Read More About
Recommended For You
Americans appear ready to move on from worrying about the recession and one thing seems clear: They need a vacation. Mintel’s annual comparative audit report, American Lifestyles 2014, suggests that renewed consumer spending is in line with pre-recession trends and consumer optimism is higher than it’s been in years. In 2013, Mintel estimates that personal consumption expenditures on consumer goods reached $10 trillion for the first time. The outlook for 2014 continues the positive trend with spending expected to increase further by 3.6 percent—more than three times the projected rate of inflation for the year.
In 2014, just one in 10 Americans say that they don’t spend extra money—that they save it; a similar share say that they “never” have any extra money. These sentiments are in stark contrast with 2013 and 2008 survey results when the share of savers was at least double. Meanwhile, all the saving and responsible spending appears to have paid off. Those who say they never have any extra money has declined since 2008 from 15 percent to 12 percent in 2014.
“In 2014, it appears that America has finally stopped holding its collective breath, waiting for the other economic shoe to drop,” says Fiona O’Donnell, category manager of multicultural, lifestyles, and leisure at Mintel. “After five years of slow but steady growth, Americans have passed the tipping point of prolonged economic worry and have cautiously accepted that things are better. Confidence in personal finances has allowed consumers to think about the future and look forward rather than linger over the past.”
Mintel forecasts that total US consumer expenditures will grow by 20 percent from 2013–2018 to reach $12,025 billion. In comparison, expenditures increased just 15 percent from 2008 to 2013 (with a 1.5 percent decline 2008–09). The categories that appear to poised to show the greatest gains over the next five years are many of the same ones that performed the strongest from 2012-13: nonessentials such as leisure and entertainment (+28.5 percent), vacations and tourism (+27.3 percent), technology and communications (+25.2 percent) and alcohol on premises (+23.7 percent).
Over the course of one year, the share who say they spend extra money on vacations nearly doubled. This is the greatest gain for any one area of consumer spending and is a sign of improved finances – or at least optimism since, when money is tight vacations are often one of the first discretionary areas to be cut from the budget.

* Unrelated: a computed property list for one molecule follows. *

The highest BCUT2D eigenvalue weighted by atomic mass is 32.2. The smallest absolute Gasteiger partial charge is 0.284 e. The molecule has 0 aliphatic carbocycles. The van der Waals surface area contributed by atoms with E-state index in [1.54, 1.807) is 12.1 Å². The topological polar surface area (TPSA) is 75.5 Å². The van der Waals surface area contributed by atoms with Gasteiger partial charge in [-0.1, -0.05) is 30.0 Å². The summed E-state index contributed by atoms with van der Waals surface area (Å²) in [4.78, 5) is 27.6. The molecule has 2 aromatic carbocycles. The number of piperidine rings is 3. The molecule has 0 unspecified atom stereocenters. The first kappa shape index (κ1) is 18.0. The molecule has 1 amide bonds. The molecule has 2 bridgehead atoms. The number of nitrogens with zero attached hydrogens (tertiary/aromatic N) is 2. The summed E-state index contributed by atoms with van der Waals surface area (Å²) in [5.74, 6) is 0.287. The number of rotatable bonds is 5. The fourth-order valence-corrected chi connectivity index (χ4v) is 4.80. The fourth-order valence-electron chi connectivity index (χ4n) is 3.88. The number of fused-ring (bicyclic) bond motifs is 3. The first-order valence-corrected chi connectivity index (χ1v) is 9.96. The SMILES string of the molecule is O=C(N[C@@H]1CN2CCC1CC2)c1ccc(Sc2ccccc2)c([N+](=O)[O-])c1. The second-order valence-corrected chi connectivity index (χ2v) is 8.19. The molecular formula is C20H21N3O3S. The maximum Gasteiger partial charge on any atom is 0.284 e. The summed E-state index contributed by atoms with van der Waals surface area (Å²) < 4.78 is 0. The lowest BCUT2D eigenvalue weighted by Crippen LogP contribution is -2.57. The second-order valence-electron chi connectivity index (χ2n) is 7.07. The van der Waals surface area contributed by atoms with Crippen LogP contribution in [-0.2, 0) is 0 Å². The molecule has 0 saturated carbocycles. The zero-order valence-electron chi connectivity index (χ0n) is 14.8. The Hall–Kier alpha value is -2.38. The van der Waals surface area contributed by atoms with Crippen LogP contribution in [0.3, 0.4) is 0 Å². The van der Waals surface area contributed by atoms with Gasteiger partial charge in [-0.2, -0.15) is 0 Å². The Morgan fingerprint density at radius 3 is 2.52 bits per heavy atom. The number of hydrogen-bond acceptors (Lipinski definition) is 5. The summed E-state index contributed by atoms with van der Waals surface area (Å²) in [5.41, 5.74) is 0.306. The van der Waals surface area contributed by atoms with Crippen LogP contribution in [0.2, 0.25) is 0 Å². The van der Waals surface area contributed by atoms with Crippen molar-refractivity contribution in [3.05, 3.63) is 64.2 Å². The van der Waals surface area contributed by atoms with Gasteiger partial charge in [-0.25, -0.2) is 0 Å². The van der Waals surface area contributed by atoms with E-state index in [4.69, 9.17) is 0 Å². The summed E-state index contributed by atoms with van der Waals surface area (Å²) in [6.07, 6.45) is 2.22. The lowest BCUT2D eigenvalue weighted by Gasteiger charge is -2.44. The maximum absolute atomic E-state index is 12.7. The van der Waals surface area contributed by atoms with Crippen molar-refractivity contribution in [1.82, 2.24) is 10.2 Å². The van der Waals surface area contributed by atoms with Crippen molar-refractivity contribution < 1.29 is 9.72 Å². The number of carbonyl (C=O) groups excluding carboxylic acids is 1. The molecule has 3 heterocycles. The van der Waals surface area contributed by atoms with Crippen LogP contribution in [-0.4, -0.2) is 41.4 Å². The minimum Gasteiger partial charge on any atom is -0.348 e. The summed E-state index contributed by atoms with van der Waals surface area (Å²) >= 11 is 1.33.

“One of the common themes noted across different sectors examined in the report is that optimism is a hallmark of youth,” O’Donnell says. “Adults aged 18–24, in particular, are looking at the world around them and see all the possibilities ahead. Owing in part to social media and the ability to share instantaneously with others, young adults are placing a higher value on ‘experiences’ as opposed some of the more traditional purchases of their parents’ generation. A desire for experiences over stuff - coupled with a record number of Baby Boomers reaching retirement, meaning that this relatively wealthy demographic has more free time on their hands, has seen expenditures on categories such as dining out, vacations, leisure and entertainment, and alcohol outpace spending overall. This is a trend that is expected to continue over the next five years.”
Along with a renewed optimism in the economy, Americans are also focused on self-improvement for 2014. Top goals for 2014 include increased family time (88 percent), healthier diet (88 percent), exercising more (87 percent), getting household finances in order (84 percent), achieving a better work/life balance (82 percent), and taking care of personal appearance (81 percent). Perhaps not coincidentally, those who have seen their financial situations improve in the last year are more likely to report having more goals.
“An improved personal financial situation has allowed many to expand their focus from simply keeping up with the bills to looking more widely at what goals they would like to accomplish,” O’Donnell says. “Improving personal health through diet and exercise are key areas where Americans are looking to make positive changes, and with less mental energy expended on financial worries, they are in a better position to make these aspirations a reality.”